• To study the physical and mechanical properties of the over burnt brick aggregate concrete hollow block as per the specifications given by IS- codes of practice.

          • To carry out comparative study among strength, Economy.

    3. COMPRESSIVE STRENGTH TEST

      All batches described above in the experimental program were prepared, cured, and tested for compressive strength after 7 and 28 day. Standard 150 x 150 x 150 mm cubes & hollow block specimens of size 200×200×150mm cubes were used for compressive strength. hollow bloc specimens of size 200×200×150mm were tested only after 28 days. As shown in Figure 1, three identical specimens were crushed at 7 days and three identical specimens were crushed at 28 days. The compressive strength was calculated by dividing the failure load by average cross sectional area.

      Fig.3.1 concrete hollow blocks with Different percentage of OBA

      Fig.3.2 concrete cube specimens with and without replacement level

      Fig.3.3 test setup of cube specimen

      from the experimental observations, concrete hollow block with 60% over burnt brick aggregate gives the 28-day block strength of 1.87 n/mm2 the strength of over burnt brick aggregate concrete hollow block is inversely proportional to the percentage replacement of normal stone aggregate (p 1/rnormal stone aggregate).

      TABLE : 3.1 – Compressive strength test results for cube samples 150mm x 150mmx150mm & hollow block specimens of size 200×200×150mm

      Mix

      CUBE SAMPLES

      HOLLOW BLOCK

      Compressive strength N/mm²

      Average compressive strength N/mm²

      Compressi ve strength N/mm²

      Average compressive strength

      N/mm2

      7DAYS

      28 DAYS

      7 DAYS

      28 DAYS

      28 DAYS

      28DAYS

      0%

      9.83

      17.7

      9.74

      17.66

      3.96

      3.98

      9.74

      17.6

      4.06

      9.65

      17.69

      3.93

      20%

      8.71

      17.15

      8.82

      16.94

      3.63

      3.5

      8.80

      16.97

      3.40

      8.94

      16.71

      3.46

      40%

      7.91

      15.64

      7.86

      15.64

      3.03

      2.95

      7.73

      15.77

      2.90

      7.95

      15.51

      2.93

      60%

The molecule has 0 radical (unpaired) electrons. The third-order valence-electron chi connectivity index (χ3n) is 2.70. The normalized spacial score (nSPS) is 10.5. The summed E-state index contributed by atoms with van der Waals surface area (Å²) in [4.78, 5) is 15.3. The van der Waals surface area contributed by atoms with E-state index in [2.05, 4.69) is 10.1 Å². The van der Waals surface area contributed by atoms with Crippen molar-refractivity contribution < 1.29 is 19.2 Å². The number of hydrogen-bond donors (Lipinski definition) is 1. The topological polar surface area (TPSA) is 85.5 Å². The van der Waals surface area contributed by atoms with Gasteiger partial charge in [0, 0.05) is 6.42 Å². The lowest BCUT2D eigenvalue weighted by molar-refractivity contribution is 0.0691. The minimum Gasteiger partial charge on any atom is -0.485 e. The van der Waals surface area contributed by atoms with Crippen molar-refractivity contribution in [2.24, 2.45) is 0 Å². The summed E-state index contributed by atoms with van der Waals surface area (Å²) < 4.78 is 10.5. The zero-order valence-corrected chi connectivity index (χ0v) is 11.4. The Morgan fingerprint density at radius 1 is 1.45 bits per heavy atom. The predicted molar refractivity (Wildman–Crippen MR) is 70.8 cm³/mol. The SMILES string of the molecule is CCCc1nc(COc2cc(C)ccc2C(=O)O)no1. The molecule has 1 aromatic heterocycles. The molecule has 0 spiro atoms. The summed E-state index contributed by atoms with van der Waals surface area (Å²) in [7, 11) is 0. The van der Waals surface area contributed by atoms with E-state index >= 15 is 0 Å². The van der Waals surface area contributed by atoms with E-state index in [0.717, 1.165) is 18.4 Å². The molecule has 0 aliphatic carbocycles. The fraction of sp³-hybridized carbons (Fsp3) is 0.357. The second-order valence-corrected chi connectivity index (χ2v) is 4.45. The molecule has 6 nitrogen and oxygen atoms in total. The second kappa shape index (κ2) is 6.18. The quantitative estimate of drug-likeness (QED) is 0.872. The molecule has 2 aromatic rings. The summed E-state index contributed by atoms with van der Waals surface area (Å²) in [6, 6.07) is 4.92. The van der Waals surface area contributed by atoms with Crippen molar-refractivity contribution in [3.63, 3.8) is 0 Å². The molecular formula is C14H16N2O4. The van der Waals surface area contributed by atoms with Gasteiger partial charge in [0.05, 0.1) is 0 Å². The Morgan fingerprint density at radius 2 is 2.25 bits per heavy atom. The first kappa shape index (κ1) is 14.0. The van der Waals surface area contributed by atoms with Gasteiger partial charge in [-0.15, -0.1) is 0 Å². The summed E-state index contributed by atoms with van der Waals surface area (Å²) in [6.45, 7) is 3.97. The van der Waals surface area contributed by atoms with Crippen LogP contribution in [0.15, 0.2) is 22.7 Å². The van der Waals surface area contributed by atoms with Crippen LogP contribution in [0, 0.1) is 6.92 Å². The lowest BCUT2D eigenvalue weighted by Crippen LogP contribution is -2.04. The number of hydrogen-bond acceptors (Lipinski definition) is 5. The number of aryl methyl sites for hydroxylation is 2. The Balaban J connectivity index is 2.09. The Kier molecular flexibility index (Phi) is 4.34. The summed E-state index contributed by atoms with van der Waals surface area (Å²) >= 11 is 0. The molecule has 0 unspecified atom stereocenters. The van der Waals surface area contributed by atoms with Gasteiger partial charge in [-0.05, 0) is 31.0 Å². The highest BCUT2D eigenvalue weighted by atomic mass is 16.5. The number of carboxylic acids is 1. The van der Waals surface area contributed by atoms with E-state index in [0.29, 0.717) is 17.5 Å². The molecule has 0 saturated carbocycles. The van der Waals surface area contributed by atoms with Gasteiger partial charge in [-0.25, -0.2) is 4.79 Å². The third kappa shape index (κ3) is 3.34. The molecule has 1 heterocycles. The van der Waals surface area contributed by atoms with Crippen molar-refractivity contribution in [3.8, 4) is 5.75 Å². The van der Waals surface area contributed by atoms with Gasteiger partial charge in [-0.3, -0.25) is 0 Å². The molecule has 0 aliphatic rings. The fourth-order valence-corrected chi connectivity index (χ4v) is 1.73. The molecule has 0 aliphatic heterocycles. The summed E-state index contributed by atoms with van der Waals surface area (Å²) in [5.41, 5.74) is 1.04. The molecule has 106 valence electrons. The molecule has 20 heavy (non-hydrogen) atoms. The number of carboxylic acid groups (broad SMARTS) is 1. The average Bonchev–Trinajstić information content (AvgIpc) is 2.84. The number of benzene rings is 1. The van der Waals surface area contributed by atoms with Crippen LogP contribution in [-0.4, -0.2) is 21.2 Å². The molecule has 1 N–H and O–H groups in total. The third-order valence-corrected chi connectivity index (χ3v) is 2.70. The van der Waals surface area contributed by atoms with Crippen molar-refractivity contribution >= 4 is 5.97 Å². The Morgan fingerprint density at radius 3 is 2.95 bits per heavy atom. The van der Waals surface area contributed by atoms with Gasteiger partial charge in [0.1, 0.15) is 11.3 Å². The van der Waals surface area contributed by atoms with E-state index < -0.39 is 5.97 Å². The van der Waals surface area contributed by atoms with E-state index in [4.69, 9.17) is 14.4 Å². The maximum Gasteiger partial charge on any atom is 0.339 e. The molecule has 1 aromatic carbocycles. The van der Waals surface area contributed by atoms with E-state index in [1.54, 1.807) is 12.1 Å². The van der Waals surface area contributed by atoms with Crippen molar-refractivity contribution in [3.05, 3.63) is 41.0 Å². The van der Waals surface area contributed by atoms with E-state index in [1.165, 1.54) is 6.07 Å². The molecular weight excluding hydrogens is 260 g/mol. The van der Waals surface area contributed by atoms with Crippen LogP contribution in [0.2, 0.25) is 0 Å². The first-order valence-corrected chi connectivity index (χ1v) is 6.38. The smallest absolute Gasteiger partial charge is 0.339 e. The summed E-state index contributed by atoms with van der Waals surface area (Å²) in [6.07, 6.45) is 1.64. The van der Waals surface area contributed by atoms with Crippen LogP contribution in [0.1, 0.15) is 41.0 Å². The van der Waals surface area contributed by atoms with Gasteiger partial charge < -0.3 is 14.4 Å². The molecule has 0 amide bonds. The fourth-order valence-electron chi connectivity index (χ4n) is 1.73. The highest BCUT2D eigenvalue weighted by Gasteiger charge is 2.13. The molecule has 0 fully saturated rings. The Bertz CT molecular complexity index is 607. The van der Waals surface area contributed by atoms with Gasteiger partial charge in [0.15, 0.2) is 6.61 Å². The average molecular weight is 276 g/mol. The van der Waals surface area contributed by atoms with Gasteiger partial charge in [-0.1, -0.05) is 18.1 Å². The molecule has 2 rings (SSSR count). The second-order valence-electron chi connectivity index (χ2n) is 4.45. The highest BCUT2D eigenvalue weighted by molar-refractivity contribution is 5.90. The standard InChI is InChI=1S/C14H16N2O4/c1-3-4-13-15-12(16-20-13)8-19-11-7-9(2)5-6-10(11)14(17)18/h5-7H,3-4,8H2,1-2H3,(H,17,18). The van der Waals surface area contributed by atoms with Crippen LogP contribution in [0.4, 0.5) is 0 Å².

7.51

      15.15

      7.33

      15.07

      1.93

      1.93

      7.15

      14.97

      1.80

      7.33

      15.11

      2.06

      70%

      7.06

      14.97

      7.12

      14.75

      1.60

      1.45

      7.15

      14.53

      1.40

      7.15

      14.75

      1.36

      80%

      7.02

      14.31

      6.84

      14.08

      1.10

      1.12

      6.80

      14.04

      1.20

      6.70

      13.91

      1.06

      100%

      6.31

      12.80

      6.18

      12.81

      0.86

      0.82

      6.17

      12.93

      0.83

      6.08

      12.71

      0.77

      se 2

      OBA

      ne2.5

      OBA

      ih 3

      4

      m/

      Fig.3.4 Comparison of 7 & 28 days compressive strength of cube specimens at different OBA levels.

      2 4.5

      m

      0% OBA

      N3.5

      n

      20%

      tg 40%

      rt 60%

      OBA

      70% OBA 80% OBA 100% OBA

      After 28days curing

      C 0

      o

      m0.5

      p

      er 1

      s

      vi 1.5

      Fig.3.5 Comparison of 28 days compressive strength of Hollow Block specimens at different OBA levels.

    4. CONCLUSIONS

In general, OVER BURNT BRICK AGGREGATE has good potential as coarse aggregate in the production of concrete hollow blocks. The following observations and conclusions can be made on the basis of the current study.

        • The crushing value of Over burnt brick aggregate is 10.25% higher than normal stone aggregate of 10mm maximum size but it is within the limits specified by IS codes of practice.

        • From the experimental observations, concrete hollow block with 60% over burnt brick aggregate gives the 28-day block strength of 1.87 n/mm2 and with 70% over burnt brick aggregate gives 1.44 n/mm². however, from the regression the required block

strength of 1.5n/mm² is attained at 69% inclusion of over burnt brick aggregate.

  • The percentage reduction in the production cost of the unit per month per factory at 69% replacement of normal stone aggregate by over burnt brick aggregate is 8.53% hence economical than normal concrete hollow block.

  • Besides achieving the above advantages, the suggested block also proves Eco-friendly as it utilizes the industrial waste which creates the large dumping problems.

REFERENCES

  1. Agrawal and KediaUses of fly ash in concrete hollow blocks.(1998)

  2. G.C.Singh.Building materials and construction(2000)

  3. M.S.Shetty;Concrete technology

  4. FadaCasi Geometric design of cores in concrete hollow Blocks for optimum weight(2004)

  5. Ganesen et al Influences of the type of block geometry on the behavior of hollowconcrete blocks.(1995)

  6. Hossain KMA, Uy BCharacteristics of volcanic ash and pumice based concrete(1999)

  7. Indian Standard: (part-I)-2003. Specification for Hollow and Solid concrete blocks.

  8. Indian Standard: (part-II)-1989. Specification for Hollow and Solid Light weightconcreteblocks.(2185)

  9. Indian Standard: 2386 (part-III)- .Methods of testing for coarse aggregatein concree.(1997)

  10. Indian Standard: 2386 (part-I and IV)Methods of testing for coarse aggregate inconcrete.(1997)

  11. Indian Standard: 383-Methods of testing for coarse aggregate in concrete.(1997)

  12. Indian standard: 1489 (part-I) Specifications for Portland pozzolana cement.

  13. Indian standard: 4031 (part-III and VI) Specifications for Portland pozzolana cement.

  14. Indian practical civil engineering hand book by Khanna P.N (2008)

  15. Kobbe, W.H, New uses forsulphur in industry, industrial and engineering chemistry.

  16. Melhotra N.A Investigations dealing with high volume fly ash concrete(1994)

  17. Meyer et alImprovement of thermal insulation of concrete hollow blocks by filling the cavities of blocks with heat-insulating material.(1999)

  18. Michael L. Whelan productivity improvements of concrete hollow block without losses in structural strength, system durability, or aesthetic appearance.(1992)

  19. M. Steadman et alInfluence of block geometry and grout type on compressive strength of block masonry.1999)